Archive for the Respiratory Category

Pathology of the Week – High-altitude illness

Posted in Neurological, Pathology of the Week, Respiratory, Technical Rescue with tags , , , on May 7, 2010 by The Beaver Medic

During the past few years I had the opportunity to learn mountaineering and ice/rock climbing from a few storied guides. I even got to climb one of Canada’s sixteen 10,000′-plus peaks. Although neither of us developed any form of high-altitude illness the trip prompted me to research the disease. High-altitude illness encompasses a group of acute pathologies which affect the bodies of individuals not accustomed to altitudes over 2,500m (8,202 feet) above sea level. These are acute mountain sickness (AMS), high-altitude cerebral oedema (HACE) and high-altitude pulmonary oedema (HAPE). AMS is far more common than HAPE and HACE with the latter two occurring in less than 0.1 to 4.0% of ascent cases. AMS equally affects both men & women as well as paediatric & adult patients. Strangely individuals over 50 seem to have a lower risk of developing AMS.  I will reference Basnyat & Murdoch, 2003 (free public access) as well as the Merck page on Altitude Sickness. See also BaseCamp MD.

Signs and Symptoms

Climbing Mt. Baldwin, summit: 10,682 ft

We in Canada actually contributed to the diagnosis of AMS!  The Lake Louise Consensus Group defines AMS as a new onset headache, in an unacclimatized person, who has recently travelled above 2500m as well as at least one of the following: fatigue, nausea, vomiting, loss of appetite, dizziness, and/or sleep disturbances. The symptoms typically begin 6 to 10 h after ascent and spontaneously subside after one to two days. Continue reading

Pathology of the Week – Croup

Posted in Infectious Dx, Paediatric, Pathology of the Week, Respiratory with tags , , , on April 28, 2010 by The Beaver Medic

medicalese: Scotch physician Dr. Francis Home first referred to croup in 1765; probably derived from the anglo-saxon word “kropan” (to cry).

Croup is a common and relatively benign condition in children. It is caused by an inflammation of the upper respiratory tract secondary to viral infection. It occurs almost exclusively in children, aged 6mo to 3y. The disease is more common in boys than girls (about 1.4:1). I will reference the Merck page on Croup, a few subscription-based articles (i.e. Bjornson et al., 2008) as well as a great free public access article by Malhotra & Krilov, 2001.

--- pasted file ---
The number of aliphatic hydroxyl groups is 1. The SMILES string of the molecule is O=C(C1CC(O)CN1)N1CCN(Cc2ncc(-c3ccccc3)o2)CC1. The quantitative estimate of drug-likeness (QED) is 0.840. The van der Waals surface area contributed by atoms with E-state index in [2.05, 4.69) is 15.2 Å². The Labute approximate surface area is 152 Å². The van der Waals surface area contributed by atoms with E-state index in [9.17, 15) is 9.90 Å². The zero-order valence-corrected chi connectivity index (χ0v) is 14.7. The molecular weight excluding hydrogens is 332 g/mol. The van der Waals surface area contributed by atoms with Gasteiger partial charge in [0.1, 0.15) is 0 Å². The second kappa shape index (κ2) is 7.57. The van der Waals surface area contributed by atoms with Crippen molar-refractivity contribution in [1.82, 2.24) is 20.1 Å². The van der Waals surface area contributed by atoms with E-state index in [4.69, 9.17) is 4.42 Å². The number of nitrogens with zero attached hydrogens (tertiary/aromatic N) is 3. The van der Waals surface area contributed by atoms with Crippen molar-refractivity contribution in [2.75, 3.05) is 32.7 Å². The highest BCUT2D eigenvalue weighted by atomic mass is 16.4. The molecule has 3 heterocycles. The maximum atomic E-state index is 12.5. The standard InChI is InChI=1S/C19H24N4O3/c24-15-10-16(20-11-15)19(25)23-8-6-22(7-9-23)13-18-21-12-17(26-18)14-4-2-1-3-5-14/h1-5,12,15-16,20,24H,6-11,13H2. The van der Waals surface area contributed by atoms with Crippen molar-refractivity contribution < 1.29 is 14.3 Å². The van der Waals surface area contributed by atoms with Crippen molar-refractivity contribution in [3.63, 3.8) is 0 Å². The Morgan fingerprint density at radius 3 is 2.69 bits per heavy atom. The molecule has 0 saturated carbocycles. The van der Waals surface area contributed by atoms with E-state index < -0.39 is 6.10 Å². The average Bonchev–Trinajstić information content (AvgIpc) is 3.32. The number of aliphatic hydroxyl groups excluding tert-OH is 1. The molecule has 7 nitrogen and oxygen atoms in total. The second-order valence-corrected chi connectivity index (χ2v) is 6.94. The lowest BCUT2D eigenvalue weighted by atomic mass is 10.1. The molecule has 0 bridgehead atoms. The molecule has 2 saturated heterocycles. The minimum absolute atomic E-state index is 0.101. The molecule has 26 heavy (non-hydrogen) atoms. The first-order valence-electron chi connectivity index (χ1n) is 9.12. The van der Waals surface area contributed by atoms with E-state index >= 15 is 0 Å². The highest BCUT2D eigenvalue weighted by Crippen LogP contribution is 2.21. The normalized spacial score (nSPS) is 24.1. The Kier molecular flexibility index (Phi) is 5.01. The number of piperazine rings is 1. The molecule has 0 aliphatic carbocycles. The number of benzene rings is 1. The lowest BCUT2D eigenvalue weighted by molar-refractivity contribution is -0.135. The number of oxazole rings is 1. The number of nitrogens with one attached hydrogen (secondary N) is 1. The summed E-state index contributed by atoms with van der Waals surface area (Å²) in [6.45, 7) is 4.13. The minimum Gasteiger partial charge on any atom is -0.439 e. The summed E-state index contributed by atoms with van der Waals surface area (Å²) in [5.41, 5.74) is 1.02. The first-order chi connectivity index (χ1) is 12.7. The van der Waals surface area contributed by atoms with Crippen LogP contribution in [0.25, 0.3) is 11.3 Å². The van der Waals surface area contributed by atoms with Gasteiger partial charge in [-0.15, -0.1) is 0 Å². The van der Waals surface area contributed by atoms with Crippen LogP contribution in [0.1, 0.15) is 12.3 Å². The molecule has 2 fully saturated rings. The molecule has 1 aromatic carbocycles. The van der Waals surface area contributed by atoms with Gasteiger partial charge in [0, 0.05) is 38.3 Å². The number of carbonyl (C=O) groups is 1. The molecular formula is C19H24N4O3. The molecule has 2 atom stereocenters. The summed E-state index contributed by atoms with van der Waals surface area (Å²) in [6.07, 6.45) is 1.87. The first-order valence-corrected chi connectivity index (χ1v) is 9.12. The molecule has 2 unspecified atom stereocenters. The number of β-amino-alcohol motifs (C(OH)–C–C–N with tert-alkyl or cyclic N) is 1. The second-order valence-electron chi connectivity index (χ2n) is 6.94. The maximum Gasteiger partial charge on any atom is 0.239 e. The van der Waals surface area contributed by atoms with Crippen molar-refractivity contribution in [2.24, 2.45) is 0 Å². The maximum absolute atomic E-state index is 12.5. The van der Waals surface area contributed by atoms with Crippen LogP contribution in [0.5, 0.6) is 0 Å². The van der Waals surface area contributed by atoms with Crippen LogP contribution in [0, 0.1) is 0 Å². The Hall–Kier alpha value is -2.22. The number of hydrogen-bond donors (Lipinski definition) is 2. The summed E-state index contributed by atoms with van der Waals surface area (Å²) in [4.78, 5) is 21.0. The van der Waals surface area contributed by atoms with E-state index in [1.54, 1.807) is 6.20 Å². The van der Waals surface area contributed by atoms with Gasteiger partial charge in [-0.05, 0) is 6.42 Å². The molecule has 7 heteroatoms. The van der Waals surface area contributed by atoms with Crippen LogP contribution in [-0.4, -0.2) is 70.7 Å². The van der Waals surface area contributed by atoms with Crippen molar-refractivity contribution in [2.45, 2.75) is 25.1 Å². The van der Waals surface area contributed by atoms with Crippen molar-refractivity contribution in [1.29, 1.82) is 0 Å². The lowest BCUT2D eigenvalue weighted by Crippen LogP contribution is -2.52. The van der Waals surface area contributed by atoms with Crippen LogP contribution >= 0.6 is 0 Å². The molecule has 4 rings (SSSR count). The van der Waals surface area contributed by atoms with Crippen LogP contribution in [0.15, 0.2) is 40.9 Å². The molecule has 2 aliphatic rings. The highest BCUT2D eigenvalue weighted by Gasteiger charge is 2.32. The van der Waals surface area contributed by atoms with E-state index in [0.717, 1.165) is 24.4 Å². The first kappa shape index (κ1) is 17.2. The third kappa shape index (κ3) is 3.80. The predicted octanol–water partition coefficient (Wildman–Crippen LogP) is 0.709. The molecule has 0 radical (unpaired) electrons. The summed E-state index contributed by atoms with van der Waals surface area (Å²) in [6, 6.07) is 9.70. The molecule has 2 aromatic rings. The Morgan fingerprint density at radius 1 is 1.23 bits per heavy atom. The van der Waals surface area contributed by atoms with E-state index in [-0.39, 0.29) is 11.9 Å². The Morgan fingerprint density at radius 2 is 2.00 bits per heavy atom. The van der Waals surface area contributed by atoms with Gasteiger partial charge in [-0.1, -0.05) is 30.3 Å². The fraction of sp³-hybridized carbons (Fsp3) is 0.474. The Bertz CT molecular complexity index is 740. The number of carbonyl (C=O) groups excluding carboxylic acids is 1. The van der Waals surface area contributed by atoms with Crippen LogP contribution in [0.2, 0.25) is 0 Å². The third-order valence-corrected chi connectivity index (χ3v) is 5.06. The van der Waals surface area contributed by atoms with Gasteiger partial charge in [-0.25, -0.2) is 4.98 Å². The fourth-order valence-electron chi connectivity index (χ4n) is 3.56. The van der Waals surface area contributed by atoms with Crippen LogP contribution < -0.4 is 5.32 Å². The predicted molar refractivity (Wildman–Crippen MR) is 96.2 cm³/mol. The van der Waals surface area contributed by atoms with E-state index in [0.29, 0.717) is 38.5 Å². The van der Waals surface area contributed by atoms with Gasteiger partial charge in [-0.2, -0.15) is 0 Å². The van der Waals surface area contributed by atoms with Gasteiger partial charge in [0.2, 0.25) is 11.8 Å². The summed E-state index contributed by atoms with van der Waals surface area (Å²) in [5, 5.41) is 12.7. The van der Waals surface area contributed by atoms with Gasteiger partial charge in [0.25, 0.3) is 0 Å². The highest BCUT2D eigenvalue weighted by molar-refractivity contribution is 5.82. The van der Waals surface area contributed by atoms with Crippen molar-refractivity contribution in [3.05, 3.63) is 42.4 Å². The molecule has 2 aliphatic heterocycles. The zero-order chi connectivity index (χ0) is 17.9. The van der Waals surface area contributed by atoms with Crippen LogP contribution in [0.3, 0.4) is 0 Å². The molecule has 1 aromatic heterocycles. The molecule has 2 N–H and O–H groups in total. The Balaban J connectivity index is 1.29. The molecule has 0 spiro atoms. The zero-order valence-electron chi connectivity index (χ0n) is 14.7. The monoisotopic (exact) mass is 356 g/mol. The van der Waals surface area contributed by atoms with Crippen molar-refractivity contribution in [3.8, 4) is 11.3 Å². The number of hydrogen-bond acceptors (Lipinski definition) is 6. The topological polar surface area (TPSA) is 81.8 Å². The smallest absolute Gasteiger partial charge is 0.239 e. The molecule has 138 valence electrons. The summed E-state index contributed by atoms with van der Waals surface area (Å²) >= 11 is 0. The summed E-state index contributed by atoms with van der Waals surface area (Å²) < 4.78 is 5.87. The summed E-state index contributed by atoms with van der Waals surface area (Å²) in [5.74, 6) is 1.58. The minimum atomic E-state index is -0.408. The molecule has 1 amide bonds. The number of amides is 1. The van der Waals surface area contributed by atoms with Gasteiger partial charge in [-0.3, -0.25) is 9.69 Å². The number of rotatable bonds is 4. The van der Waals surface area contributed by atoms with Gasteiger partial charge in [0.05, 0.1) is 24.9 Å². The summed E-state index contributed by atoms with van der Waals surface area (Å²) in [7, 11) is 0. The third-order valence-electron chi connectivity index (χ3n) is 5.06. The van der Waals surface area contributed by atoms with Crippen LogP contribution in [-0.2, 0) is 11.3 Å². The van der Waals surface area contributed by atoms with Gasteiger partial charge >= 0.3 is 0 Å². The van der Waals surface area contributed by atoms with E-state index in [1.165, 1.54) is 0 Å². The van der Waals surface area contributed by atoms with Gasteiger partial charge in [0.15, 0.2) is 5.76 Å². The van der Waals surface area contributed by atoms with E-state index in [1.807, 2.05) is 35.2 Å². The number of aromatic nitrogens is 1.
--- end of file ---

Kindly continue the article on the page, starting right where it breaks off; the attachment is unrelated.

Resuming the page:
Signs and Symptoms

The hallmark symptoms of croup are a distinct “bark-like” cough and inspiratory stridor.

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CPR, CPR and more CPR

Posted in Cardiac, CPR, Respiratory with tags , , on January 7, 2010 by The Beaver Medic

A short time ago an awkward adolescent Fire Medic nerd watched his hot swim instructor demonstrate how to pinch the dummy’s nose and perform mouth to mouth respirations. It seems shocking now to consider performing such an intervention without any form of PPE/BSI. Consider other relics of resuscitation procedures. One of my former Chiefs described an 80’s EMS protocol to perform one minute of CPR, move the Px to the lawn, perform an additional minute of CPR and then continue to the ambulance. After three explanatory attempts I still do not understand the compression, ventilation and vital signs check system my Mom was taught in the early 90’s.

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Needle Decompression

Posted in Assessments / Interventions, Respiratory with tags , , , on January 5, 2010 by The Beaver Medic

As he prepared his implement he gazed down at her chest attentively.

“Which is the right spot?” he wondered as nervous sweat beaded over his brow. He was angry with himself for fumbling. He had seen it so many times before on TV and on the internet. What would she think he wondered? What was she thinking? Finally he could wait no more. He drew his breath, beared down and…

BAM! He was in. He had done it. Not even that much blood. Her eyes shot open as she breathed in deeply..

Yes the needle thoracostomy provides… (dirty minds you).

The needle thoracostomy, colloquially known as a needle decompression, is an invasive therapeutic measure commonly indicated for the relief of an acute pneumothorax. It has been depicted on House, MD twice that I know of and was also detailed graphically during the movie Three Kings (the guy with the chest valve).

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